Trials are under way to test whether artificial fur can be used to replace bearskin fur on ceremonial caps worn by Britain's Foot Guard regiments.
Animal campaigners oppose the use of bearskin fur
The use of bearskin fur, which has been worn for nearly two centuries, has angered animal rights campaigners.
A Ministry of Defence spokesman said it is "too soon to draw firm conclusions about the outcome of the trial".
The Guards have been accused of being party to the culling of thousands of bears in Canada each year.
Animal welfare groups estimate that around 40,000 black bears are killed every year, which they say is far more than is needed to control their numbers.
Andrew Butler, campaign co-ordinator for the People for the Ethical Treatment of Animals (Peta), told the Times newspaper: "It is outrageous that bears continue to be killed in Canada for a ceremonial hat in Britain."
However, the Household Division has stressed that none of the bears culled have been killed because of an order for bearskins from the Army.
And the MoD told the Times: "Bears are not shot for their fur. Bearskin is used from animals shot by Canadian Rangers or licensed hunters."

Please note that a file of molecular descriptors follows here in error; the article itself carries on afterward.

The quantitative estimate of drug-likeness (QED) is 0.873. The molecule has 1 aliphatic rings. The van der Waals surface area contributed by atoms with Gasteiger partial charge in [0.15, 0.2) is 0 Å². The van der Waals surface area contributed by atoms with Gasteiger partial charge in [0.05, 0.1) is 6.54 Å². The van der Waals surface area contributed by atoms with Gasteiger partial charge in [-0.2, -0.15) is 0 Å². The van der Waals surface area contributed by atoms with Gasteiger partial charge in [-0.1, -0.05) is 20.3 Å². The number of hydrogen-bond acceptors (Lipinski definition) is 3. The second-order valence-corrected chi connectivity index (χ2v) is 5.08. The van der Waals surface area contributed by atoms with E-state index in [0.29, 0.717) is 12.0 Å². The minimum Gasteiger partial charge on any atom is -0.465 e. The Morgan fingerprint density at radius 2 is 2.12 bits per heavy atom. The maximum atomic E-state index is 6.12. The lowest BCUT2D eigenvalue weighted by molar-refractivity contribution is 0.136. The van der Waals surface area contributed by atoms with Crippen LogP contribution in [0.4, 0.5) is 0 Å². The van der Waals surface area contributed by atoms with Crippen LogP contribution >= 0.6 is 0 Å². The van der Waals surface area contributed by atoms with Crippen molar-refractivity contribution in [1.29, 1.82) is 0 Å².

The Household Division says previous trials on artificial fur, made from such materials as nylon, have proved to be unsuccessful as it either soaked up water or became discoloured.
But, outlining the reasons behind the latest trial, the MoD said it "does appreciate how strongly some people feel about this issue and remains keen to reduce the requirements for new caps where possible".
A Peta campaigner is planning to demonstrate against the Queen during her official visit to Canada on 17 May by dressing as a bear and following her during her engagements.
The ceremonial headdress is thought to have been adopted from Napoleon's Imperial Guard after the Duke of Wellington's troops took the bearskin from defeated French soldiers at the battle of Waterloo.